I was invited to a slumber party. There was no slumber. There had been intense, secret planning aimed at providing me with a make-over. With the misguided enthusiasm of a forced religious conversion, my classmates crammed me into a stylish wardrobe.
Thick crotch seams bit mercilessly into tender flesh and heavy fabric rasped against skin. I was shoved and moulded into a vision of pre-teen splendour. The denim felt like a straitjacket.
Around midnight, I telephoned my parents and asked to be taken home.
• • • • •
‘I won’t wear second-hand underwear. Or socks.’
My family moved again. Our socio-economic status had not rebounded. My wardrobe came from charity shops. I picked garments based on fabric quality and fit, despising cloth that sagged and bagged or showed sweat stains. I had a marked distaste for denim.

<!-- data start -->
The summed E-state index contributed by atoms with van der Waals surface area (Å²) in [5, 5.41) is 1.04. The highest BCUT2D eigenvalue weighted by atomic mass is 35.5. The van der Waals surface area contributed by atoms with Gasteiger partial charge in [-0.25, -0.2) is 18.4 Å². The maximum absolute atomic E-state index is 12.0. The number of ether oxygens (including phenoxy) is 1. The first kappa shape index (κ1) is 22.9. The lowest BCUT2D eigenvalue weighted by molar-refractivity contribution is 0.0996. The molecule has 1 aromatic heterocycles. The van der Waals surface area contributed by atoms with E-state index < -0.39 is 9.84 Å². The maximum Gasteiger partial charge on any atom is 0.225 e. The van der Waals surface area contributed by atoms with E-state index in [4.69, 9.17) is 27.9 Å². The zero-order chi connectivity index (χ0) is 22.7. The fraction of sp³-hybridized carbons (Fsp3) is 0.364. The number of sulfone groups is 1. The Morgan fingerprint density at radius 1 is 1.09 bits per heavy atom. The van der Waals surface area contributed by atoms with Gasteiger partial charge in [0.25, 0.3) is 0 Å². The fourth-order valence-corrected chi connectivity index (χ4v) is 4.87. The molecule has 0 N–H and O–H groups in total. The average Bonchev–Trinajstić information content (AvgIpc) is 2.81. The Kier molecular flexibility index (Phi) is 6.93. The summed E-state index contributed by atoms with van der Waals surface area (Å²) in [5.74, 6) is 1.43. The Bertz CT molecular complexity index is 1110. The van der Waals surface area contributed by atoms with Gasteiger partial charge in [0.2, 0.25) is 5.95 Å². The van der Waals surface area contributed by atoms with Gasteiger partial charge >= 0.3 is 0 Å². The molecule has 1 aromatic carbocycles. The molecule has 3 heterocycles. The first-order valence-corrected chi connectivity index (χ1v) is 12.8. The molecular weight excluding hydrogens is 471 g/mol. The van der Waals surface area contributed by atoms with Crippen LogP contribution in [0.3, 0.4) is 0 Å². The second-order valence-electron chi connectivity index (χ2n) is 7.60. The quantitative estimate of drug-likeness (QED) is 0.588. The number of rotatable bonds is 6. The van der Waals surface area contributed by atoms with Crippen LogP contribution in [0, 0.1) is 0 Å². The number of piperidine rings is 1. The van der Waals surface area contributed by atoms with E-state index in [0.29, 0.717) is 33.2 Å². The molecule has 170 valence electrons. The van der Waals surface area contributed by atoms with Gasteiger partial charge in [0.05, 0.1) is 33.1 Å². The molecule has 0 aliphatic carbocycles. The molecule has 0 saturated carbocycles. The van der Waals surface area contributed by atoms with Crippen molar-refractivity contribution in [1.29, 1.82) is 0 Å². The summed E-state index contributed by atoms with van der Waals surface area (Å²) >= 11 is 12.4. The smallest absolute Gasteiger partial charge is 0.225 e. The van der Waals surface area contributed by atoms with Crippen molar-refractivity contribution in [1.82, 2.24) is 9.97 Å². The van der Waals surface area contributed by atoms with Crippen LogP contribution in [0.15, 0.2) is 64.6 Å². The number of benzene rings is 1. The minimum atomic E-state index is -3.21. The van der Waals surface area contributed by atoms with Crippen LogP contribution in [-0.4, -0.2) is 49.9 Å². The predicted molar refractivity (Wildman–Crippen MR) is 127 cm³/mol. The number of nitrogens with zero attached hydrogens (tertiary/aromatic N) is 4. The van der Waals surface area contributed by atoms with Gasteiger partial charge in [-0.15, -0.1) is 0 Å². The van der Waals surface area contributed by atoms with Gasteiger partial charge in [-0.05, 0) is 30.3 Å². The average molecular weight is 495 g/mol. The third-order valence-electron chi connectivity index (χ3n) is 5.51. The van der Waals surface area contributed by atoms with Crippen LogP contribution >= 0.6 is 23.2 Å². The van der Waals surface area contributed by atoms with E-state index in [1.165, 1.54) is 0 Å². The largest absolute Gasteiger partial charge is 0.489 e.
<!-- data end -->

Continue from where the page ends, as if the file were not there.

As I reached my adult contours, I began to acquire well-made pieces, presumably suiting intended for professional women. Dark colours wore better. Good tailoring felt nice on the body. And people responded differently when I wore those clothes.
Scabrous teenagers mistook me for a teacher. Old-fashioned clerks treated me with disarming respect. It was addictive.
• • • • •
‘Can you please tell me what colours your wedding party will be wearing?’
I became a commercial harpist, like my grandmother. I played bread-and-butter jobs, providing unobtrusive melodies for corporate events; atmospheric tinkles at art shows; personalized soundtracks for people’s weddings. My playing was increasingly polished, but I was distinctly aware that – at least sometimes – I was hired as much for how the harp looked, and how I looked behind it, as for my music. On days when my fingers refused to behave, that was good.